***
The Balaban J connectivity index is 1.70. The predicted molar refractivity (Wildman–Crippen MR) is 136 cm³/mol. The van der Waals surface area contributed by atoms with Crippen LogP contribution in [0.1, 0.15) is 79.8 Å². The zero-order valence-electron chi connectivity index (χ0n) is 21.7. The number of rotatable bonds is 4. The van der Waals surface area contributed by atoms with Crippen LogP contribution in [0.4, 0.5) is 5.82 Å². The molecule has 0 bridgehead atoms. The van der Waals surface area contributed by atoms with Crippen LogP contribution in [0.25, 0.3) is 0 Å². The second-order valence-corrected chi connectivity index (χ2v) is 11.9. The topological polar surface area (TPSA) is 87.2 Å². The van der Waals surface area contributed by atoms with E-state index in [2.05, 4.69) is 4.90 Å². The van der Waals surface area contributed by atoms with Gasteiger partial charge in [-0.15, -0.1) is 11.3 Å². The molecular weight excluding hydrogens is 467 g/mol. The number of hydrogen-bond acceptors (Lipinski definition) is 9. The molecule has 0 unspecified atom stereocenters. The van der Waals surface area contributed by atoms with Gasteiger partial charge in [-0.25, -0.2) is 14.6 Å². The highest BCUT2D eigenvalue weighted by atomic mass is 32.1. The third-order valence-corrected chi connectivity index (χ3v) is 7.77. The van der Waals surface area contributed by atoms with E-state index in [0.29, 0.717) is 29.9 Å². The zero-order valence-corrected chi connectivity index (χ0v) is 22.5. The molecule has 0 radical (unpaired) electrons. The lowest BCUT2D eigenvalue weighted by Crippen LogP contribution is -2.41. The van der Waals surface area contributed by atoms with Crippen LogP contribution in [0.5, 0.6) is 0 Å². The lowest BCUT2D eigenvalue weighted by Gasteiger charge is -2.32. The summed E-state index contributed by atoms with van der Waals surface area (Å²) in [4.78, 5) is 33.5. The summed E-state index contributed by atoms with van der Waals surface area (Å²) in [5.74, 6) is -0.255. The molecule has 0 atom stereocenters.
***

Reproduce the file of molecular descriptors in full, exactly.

The Balaban J connectivity index is 1.70. The predicted molar refractivity (Wildman–Crippen MR) is 136 cm³/mol. The van der Waals surface area contributed by atoms with Crippen LogP contribution in [0.1, 0.15) is 79.8 Å². The zero-order valence-electron chi connectivity index (χ0n) is 21.7. The number of rotatable bonds is 4. The van der Waals surface area contributed by atoms with Crippen LogP contribution in [0.4, 0.5) is 5.82 Å². The molecule has 0 bridgehead atoms. The van der Waals surface area contributed by atoms with Crippen LogP contribution in [0.25, 0.3) is 0 Å². The second-order valence-corrected chi connectivity index (χ2v) is 11.9. The topological polar surface area (TPSA) is 87.2 Å². The van der Waals surface area contributed by atoms with E-state index in [2.05, 4.69) is 4.90 Å². The van der Waals surface area contributed by atoms with Gasteiger partial charge in [-0.15, -0.1) is 11.3 Å². The molecular weight excluding hydrogens is 467 g/mol. The number of hydrogen-bond acceptors (Lipinski definition) is 9. The molecule has 0 unspecified atom stereocenters. The van der Waals surface area contributed by atoms with Gasteiger partial charge in [-0.25, -0.2) is 14.6 Å². The highest BCUT2D eigenvalue weighted by atomic mass is 32.1. The third-order valence-corrected chi connectivity index (χ3v) is 7.77. The van der Waals surface area contributed by atoms with E-state index in [0.29, 0.717) is 29.9 Å². The zero-order valence-corrected chi connectivity index (χ0v) is 22.5. The molecule has 0 radical (unpaired) electrons. The lowest BCUT2D eigenvalue weighted by Crippen LogP contribution is -2.41. The van der Waals surface area contributed by atoms with Crippen LogP contribution in [0.5, 0.6) is 0 Å². The lowest BCUT2D eigenvalue weighted by Gasteiger charge is -2.32. The summed E-state index contributed by atoms with van der Waals surface area (Å²) in [4.78, 5) is 33.5. The summed E-state index contributed by atoms with van der Waals surface area (Å²) in [5.74, 6) is -0.255. The molecule has 0 atom stereocenters.